JJ Adrian’s honest, vulnerable new single “Tell Me” is a slick R&B track that borders the likes of early Usher and the crooning sensibilities of Mario.
We are, to the furthest extent, a direct extension of what influences us throughout our entire lives. Whether it’s manifested in our day-to-day routines, our interactions with others, or our creative output, influence remains present in our backlog of outward expression. This is the case for Canada native singer-songwriter, JJ Adrian, whose latest single “Tell Me” pays homage to his 16-year-old self who fell in love with R&B music and hasn’t looked back since.
Listen: “Tell Me” – JJ Adrian[soundcloud url=”https://api.soundcloud.com/tracks/376008725?secret_token=s-gtaBF” params=”color=ff5500&auto_play=true&hide_related=false&show_comments=true&show_user=true&show_reposts=false” width=”100%” height=”166″ iframe=”true” /]
Atwood Magazine is proud to be premiering JJ Adrian’s “Tell Me,” a slick R&B track that borders the likes of early Usher and the crooning sensibilities of Mario. The lead single off Adrian’s upcoming EP, The Pursuit, “Tell Me” hones in on what it means to seek closure from a short lived relationship or situation that you aren’t convinced is over yet. Though it seemed to have lasted just a moment, you believe, like most of us, that it’s to good to be true. There needs to be proof that both parties are mutually moving on and never truly had feelings for each other.
JJ Adrian both seeks validation and justification for his feelings throughout the track’s verses and catchy hook, as he champions his need for legitimate closure. It becomes evident through the songs lyrics that his feelings for his lover and their brief encounter has been swept to the side as she has apparently “moved on.” “Tell Me” is written in a way that provides both an introspective look at JJ’s direct emotions, while straddling the edge of what his hopes are for the proposed conversation around his lovers disconnect and departure.
Look at me dead in the eye
Tell me that it’s over
Tell me not to wait
Tell me to get closure
I am done living a lie
Tell me that you want him
No need to explain
We were just for that moment
“I wrote Tell Me to reassure myself that it’s alright to not have closure,” Adrian shares. “It’s alright to still want to fight for someone or something. As of late, I’ve been so fixed on playing strong and forcing myself to move on from things that I wasn’t ready to move on from. But I finally realized, my feelings are valid.”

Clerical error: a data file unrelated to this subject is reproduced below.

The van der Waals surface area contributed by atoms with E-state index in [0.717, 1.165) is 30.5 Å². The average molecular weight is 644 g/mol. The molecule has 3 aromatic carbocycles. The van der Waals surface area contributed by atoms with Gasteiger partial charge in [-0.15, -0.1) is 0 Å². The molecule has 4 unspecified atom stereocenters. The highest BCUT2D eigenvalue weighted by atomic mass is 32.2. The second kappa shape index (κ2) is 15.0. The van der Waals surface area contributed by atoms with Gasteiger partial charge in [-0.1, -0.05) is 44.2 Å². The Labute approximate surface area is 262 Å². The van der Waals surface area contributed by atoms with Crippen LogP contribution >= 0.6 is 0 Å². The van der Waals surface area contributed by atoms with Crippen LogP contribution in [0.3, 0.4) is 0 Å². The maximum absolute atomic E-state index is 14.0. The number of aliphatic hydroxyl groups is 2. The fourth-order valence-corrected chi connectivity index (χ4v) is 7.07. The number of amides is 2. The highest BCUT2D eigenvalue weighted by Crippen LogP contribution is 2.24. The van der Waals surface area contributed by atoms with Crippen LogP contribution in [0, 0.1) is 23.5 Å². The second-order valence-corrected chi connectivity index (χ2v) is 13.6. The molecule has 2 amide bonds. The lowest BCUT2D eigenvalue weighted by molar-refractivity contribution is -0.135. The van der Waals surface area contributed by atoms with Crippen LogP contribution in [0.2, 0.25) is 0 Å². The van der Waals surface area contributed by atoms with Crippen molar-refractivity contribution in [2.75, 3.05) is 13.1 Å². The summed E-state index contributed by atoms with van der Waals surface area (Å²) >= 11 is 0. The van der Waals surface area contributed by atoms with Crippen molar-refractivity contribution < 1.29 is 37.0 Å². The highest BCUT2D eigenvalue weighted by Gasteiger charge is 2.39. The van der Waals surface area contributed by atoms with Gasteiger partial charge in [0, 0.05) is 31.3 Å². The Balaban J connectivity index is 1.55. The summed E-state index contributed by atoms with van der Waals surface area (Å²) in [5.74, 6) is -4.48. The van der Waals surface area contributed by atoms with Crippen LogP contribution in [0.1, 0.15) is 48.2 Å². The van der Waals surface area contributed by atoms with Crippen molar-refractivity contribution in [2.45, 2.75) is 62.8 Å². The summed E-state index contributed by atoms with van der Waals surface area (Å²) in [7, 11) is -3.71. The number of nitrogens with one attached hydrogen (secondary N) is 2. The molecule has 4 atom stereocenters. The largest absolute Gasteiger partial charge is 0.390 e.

Having relocated to Los Angeles with the inspiration to tap back into the music that has influenced his career, “Tell Me”, produced by Eli Heisler (The Crateful Head), is a full step forward from the previous sounds one would attribute to JJ, if you’ve followed him from his beginning. His previous EP, Priorities, was riddled with electronic pop and R&B tinges, but wasn’t as clearly defined as “Tell Me” and the direction he’s leaning towards. The songwriting aspect of his previous work is a clear departure from his current output, with which he’d refer to as a more “pop” leaning sound. Standouts included “X Marks The Spot” & “The Show”, which both actually hint at his R&B driven melodies and less on pop songwriting. To be clear both are exceptional in their own right.
However, JJ’s delivery is smooth on “Tell Me”, yet cadenced, while his vocal performance sits warmly in the pocket of what could be his best produced song yet. After a conversation with a friend and producer upon his west coast arrival, he had realized that people, including himself, may not have actually been seeing him as the artist and musician he’s always wanted to be.
With a new EP on the way, and what seems to be a solid production team, new direction and vision, JJ Adrian may become a name we’ll be mentioning a lot more this year. His redefinition places him in the conversation around a genre that’s making one hell of a resurgence, while also redefining itself this time around with him in it!
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